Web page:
This content was provided by Ready to Read a Playgroup NSW partner.
Starting ‘big school’ represents a huge change for children and their families. The start of school is a time when a child experiences a range of different emotions and these need to be processed carefully to ensure a smooth transition to school. Some children thrive with the new school environment, learning new academic skills and trying to establish new relationships with their peers; while other children will need extra support to settle in. For some children, they will feel proud to be a big kid. For others, the start of school can be a mix of stress, anxiety and nervousness. It is normal for children to fear the unknown and experience stress about leaving the secure and nurturing home environment or preschool.
Children at this age may find it difficult to tell us how they feel so it is normal for them to express themselves through a range of behaviours. At a time of major change like starting school, some of these behaviours are not unexpected. Some behaviour is easy to identify, such as tantrums and crying; while others can be much more difficult to notice, like being quieter and even more withdrawn than usual. It can be difficult for children to explain how they are feeling, so it is up to parents to help work out what feelings may be underlying their child’s behaviour. This doesn’t mean ignoring challenging behaviour – you still need to set clear limits. However, understanding how your child is feeling and why they are behaving in a particular way can help you work out how to support them emotionally.
What parents can do to help
It is very important for parents to be positive and encouraging. While learning new academic skills is important, focusing on the positive emotional development of the child is more important when they first start school. A happy and well-adjusted child is more likely to learn better and achieve success at school.
Your child will inevitably have some questions or concerns about starting school. Although it is tempting to quickly reassure them and move on, it is important to let your child know that their worries have been heard. Talk about what your child can expect when starting school and be calm, reassuring and positive with them. Do not dismiss or ignore their feelings but explore those feelings with them well in advance of their first day. A child’s fears will arise from not knowing, therefore discuss the new things that will happen and reassure them. Let your child know it is normal to feel happy, sad, excited, scared or worried. It is important to normalise their feelings by explaining that starting something new can feel scary and lots of people feel this way. Let them know it’s okay to feel nervous – other children will be feeling nervous too. It can be helpful to share a time when you started something new and how you felt. When you allow your child to share their worries, you can help them think through how to deal with them.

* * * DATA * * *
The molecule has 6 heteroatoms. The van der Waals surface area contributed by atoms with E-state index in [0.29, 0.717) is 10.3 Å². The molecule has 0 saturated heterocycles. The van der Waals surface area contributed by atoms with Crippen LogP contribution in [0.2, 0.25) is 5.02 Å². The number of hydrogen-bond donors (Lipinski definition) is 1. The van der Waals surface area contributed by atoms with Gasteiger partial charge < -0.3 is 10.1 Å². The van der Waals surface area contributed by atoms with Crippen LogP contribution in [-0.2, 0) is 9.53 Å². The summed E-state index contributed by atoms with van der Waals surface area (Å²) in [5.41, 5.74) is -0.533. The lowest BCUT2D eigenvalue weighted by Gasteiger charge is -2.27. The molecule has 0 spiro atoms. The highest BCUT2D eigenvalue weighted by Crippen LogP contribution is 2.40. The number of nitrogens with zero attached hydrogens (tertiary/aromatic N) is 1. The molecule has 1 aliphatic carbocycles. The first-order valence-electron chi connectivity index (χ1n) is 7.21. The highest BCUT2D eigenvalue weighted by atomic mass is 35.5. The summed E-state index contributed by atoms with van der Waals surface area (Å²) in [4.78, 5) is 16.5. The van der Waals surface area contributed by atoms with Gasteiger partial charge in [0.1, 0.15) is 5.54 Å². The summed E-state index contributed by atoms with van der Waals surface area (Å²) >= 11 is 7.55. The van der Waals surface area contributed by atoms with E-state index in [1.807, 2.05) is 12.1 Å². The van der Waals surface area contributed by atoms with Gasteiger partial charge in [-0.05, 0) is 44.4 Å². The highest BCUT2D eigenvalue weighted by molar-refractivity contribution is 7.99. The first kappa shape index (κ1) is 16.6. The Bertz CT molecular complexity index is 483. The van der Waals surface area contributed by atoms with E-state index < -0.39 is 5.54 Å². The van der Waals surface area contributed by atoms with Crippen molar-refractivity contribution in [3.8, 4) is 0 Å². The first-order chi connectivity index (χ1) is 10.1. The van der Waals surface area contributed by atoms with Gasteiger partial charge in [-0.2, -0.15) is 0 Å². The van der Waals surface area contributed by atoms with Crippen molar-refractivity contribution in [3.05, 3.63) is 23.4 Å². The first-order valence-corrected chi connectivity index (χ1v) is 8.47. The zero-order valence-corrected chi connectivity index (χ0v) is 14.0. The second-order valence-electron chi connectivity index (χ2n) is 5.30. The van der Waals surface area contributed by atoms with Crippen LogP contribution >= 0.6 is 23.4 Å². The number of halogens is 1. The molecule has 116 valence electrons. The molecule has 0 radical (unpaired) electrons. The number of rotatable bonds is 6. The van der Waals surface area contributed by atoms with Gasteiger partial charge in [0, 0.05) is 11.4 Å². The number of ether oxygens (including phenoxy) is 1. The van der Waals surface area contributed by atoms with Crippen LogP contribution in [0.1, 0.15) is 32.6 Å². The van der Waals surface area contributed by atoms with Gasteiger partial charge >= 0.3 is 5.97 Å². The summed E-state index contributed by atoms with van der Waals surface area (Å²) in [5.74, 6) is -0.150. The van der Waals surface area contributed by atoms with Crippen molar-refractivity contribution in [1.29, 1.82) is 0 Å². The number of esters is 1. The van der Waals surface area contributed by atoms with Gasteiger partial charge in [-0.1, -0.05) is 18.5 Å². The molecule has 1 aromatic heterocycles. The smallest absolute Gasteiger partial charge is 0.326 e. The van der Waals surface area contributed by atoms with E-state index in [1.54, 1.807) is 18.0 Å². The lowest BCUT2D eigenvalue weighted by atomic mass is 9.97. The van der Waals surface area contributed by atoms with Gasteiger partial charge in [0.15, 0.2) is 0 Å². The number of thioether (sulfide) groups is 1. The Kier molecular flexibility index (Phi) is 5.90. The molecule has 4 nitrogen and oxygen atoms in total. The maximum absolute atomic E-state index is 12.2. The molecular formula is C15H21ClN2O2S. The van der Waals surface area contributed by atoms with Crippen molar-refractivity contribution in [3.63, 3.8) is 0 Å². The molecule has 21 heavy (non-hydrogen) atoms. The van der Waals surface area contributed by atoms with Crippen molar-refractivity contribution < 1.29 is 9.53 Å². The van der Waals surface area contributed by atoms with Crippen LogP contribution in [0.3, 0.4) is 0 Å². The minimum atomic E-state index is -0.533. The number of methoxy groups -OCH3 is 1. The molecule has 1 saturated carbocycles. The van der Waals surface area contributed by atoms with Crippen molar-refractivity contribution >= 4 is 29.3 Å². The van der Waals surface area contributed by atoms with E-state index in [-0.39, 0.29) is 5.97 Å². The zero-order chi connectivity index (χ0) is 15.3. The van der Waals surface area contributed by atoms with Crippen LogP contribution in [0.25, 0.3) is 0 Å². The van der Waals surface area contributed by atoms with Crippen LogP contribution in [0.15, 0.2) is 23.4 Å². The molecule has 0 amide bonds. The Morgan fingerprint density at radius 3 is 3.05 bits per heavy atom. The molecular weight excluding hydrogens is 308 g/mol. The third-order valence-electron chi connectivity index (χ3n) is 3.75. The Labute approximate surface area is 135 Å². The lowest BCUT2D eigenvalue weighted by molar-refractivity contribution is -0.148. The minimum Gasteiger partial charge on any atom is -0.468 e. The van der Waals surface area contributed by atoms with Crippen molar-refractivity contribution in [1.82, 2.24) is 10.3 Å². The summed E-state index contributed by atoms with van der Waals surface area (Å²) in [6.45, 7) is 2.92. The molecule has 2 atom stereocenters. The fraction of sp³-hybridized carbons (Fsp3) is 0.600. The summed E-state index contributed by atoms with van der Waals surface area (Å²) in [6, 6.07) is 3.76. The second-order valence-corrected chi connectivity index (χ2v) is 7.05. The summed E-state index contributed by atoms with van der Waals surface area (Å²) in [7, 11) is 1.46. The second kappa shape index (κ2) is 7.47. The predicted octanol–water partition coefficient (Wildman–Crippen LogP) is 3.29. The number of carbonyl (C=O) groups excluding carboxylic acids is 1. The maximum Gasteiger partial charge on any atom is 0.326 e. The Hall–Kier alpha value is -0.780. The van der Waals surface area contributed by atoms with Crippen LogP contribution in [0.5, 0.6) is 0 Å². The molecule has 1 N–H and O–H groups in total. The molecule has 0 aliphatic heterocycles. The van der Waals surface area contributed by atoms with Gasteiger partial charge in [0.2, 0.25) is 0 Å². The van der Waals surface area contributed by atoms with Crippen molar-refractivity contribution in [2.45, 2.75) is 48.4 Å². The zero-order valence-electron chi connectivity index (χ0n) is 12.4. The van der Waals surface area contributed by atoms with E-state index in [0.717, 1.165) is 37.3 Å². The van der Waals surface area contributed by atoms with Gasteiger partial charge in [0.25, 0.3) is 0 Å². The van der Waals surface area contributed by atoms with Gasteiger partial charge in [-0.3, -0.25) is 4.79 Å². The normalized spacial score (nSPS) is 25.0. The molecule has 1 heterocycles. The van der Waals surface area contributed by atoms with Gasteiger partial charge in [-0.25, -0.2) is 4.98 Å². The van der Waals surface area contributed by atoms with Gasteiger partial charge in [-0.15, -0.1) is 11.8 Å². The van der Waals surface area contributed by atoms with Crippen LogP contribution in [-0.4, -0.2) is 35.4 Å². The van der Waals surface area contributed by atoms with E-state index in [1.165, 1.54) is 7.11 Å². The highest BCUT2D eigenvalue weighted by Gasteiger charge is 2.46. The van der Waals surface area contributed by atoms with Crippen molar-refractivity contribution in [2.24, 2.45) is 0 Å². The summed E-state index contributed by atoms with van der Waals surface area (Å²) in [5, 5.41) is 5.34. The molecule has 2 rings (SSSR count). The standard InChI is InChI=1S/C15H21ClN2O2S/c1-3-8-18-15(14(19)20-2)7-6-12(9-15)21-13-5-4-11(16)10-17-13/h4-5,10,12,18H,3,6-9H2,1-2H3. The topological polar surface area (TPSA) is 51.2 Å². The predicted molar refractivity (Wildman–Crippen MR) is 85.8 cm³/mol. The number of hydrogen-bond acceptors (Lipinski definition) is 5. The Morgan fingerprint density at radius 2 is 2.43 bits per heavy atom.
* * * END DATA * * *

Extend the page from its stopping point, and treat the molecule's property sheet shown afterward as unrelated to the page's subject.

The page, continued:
Preparation is the key
Discussing what the new school day routine will be like ahead of time can help to reduce any potential stress. Most children will start school not knowing many other children, so it may be useful to rehearse how to make friends. Your child will feel more confident by talking through and practising some strategies for what they might do to get to know the other children; reminding them how they did this in situations in the past can also help. This is a big change in their lives, so the better prepared your child is, the more calm they will feel when they start.
Once they start school, check in with your child and find out how they are feeling. The best time to approach this is when they are feeling relaxed. We should always answer a child’s questions honestly and always be ready to provide reassurance when necessary.
Keep your own emotions in check
Often children who are nervous about starting school feel this way because they are feeding off their parents’ anxieties. Monitor your own stress levels. Children can pick up on how you are feeling, so try to talk positively about school. Unless we make a fuss, the child will not know there is something for them to worry about.
If your child’s anxiety about school continues to cause them significant distress and impairs their social, academic and daily functioning, it is advised that you speak with their class teacher and if need be, a psychologist, to further investigate and tailor strategies to suit your child’s individual needs.
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